April 2011 Church & State | People & Events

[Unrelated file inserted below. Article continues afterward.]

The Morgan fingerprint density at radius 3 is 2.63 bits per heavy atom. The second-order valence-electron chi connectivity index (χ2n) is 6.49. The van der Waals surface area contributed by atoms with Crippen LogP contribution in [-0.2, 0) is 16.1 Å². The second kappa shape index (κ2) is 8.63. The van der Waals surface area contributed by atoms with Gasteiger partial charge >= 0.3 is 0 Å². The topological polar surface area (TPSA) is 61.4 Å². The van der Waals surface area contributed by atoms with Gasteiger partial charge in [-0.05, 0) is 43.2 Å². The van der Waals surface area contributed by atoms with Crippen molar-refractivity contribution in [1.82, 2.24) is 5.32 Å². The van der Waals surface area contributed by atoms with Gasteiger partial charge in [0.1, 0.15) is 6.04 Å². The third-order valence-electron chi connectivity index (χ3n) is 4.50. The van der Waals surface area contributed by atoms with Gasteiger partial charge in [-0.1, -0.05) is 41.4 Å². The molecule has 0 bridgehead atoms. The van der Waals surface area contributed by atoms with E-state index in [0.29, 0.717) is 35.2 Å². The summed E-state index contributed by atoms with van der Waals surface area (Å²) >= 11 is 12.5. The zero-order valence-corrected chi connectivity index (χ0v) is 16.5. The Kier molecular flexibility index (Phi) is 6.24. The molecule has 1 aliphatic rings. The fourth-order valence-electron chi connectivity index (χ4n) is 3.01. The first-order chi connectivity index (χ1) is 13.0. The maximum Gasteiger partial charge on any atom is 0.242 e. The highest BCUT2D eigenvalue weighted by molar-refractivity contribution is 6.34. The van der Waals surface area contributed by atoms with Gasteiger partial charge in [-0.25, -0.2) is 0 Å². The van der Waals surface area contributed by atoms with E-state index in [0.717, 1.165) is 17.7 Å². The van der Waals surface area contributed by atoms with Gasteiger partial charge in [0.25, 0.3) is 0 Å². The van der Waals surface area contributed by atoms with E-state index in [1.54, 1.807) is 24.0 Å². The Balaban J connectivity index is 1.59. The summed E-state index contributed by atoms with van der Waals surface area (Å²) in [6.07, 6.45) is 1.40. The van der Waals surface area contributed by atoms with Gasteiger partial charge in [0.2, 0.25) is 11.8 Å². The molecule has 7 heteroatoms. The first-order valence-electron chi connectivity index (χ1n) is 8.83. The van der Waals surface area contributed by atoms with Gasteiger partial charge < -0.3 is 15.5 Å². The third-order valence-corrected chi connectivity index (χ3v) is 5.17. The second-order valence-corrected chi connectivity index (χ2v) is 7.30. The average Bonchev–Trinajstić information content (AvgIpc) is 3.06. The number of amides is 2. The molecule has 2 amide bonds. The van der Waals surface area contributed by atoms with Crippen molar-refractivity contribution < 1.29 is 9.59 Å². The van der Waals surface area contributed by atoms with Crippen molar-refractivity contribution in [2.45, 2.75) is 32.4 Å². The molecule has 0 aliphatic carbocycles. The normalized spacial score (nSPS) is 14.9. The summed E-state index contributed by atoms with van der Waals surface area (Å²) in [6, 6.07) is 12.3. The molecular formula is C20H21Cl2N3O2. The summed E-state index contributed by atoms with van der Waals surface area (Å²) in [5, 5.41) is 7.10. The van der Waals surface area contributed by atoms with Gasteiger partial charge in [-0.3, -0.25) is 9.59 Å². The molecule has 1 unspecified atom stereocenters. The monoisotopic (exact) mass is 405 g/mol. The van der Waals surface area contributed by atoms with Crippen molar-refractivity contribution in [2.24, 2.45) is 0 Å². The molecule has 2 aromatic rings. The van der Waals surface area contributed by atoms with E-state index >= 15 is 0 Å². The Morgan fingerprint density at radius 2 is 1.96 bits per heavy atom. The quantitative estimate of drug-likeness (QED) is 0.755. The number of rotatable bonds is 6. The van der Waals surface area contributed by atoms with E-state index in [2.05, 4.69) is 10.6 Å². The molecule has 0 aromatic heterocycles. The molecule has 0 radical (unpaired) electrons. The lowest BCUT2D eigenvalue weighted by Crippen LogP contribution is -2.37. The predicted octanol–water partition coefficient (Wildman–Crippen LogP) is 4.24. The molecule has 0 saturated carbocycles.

The Oklahoma Chapter of Americans United for Separation of Church and State sponsored a debate in February on the question of whether the United States was founded to be an officially “Christian nation.”Titled “Resolved, the United States Constitution neither established nor advocates for a Christian nation,” the debate drew a crowd of more than 200 people. The Rev. Bruce Prescott, executive director of Mainstream Oklahoma Baptists and president of the Norman Chapter of Americans United, argued for the resolution. The Rev. Steve Kern, pastor at Olivet Baptist Church in Oklahoma City, took the opposite stance.During the debate at Oklahoma City Community College, Kern repeatedly insisted that “the Constitution is a Christian document” and that “this country is grounded in Christian principles.” At one point, he even warned the crowd, “Jesus is the only hope for your soul.”Kern also displayed charts that he claims shows that America’s morals have declined since the early 1960s when the Supreme Court removed official prayer from public schools.“The Constitution was produced by Christians,” Kern said at one point. “A text taken out of context is a pretext.” Kern conceded that the Founding Fathers opposed state-sponsored churches like the Church of England but went on to add, “I don’t think they ever intended to keep the church out of the government.” He also told the crowd that he is a “literalist” in interpreting scripturePrescott, a member of AU’s Board of Trustees, countered that the Constitution is a secular document that does not enshrine Christianity.“The Constitution of the United States makes no reference to Christianity or any other faith,” Prescott said in his opening statement. “There is nothing in it that either explicitly or implicitly suggests that our government has a religious foundation. The Constitution, as ratified in 1789, mentions religion one time only. The third clause of Article VI reads: ‘No religious test shall ever be required as a qualification to any office or public trust under the United States.’”Continued Prescott, “The framers of the Constitution wanted the federal government to remain neutral in regard to religion. They had fresh memories of Christians killing each other while trying to force everybody to believe the same things about God – and they were sick of religious conflict. They made sure that the Constitution explicitly prohibited any requirement that citizens affirm the Christian faith or any other faith.Prescott said Kern is “seriously misguided in his understanding of the Constitution,” adding that Americans have been duped by “TV evangelists…who want to see this nation be Christian so badly that they’re willing to distort the truth.”During his closing remarks, the AU activist pointed out, “The secular nature of our government is made clear on the very first line of our Constitution: ‘We the people of the United States, in order to form a more perfect union,’ etc. The people formed this government. No god came down from Mount Olympus. No divine decree commanded that this nation be founded. No pillar of fire appeared to lead our Founding Fathers to the promised land. This nation was founded on the consent of the governed.” After the debate, Kern and Prescott took questions from the audience.Red Dirt Report, an online publication, described the audience as “rapt” and said both men were cordial although “Kern was a bit defensive and referred to Prescott as his ‘opponent.’”Noted the publication, “While Prescott answered questions from a more scholarly, reasoned position, Kern was more emotional in his responses….” Kern is the husband of Oklahoma Rep. Sally Kern (R-Oklahoma City), a controversial lawmaker who claims she has been called by God to be a cultural warrior. During her time in office, she has attacked gay people, introduced legislation that would allow for creationism to be taught in public schools and insisted that the United States is a Christian nation.The debate can be viewed at: http://au.org/oklahoma-debate.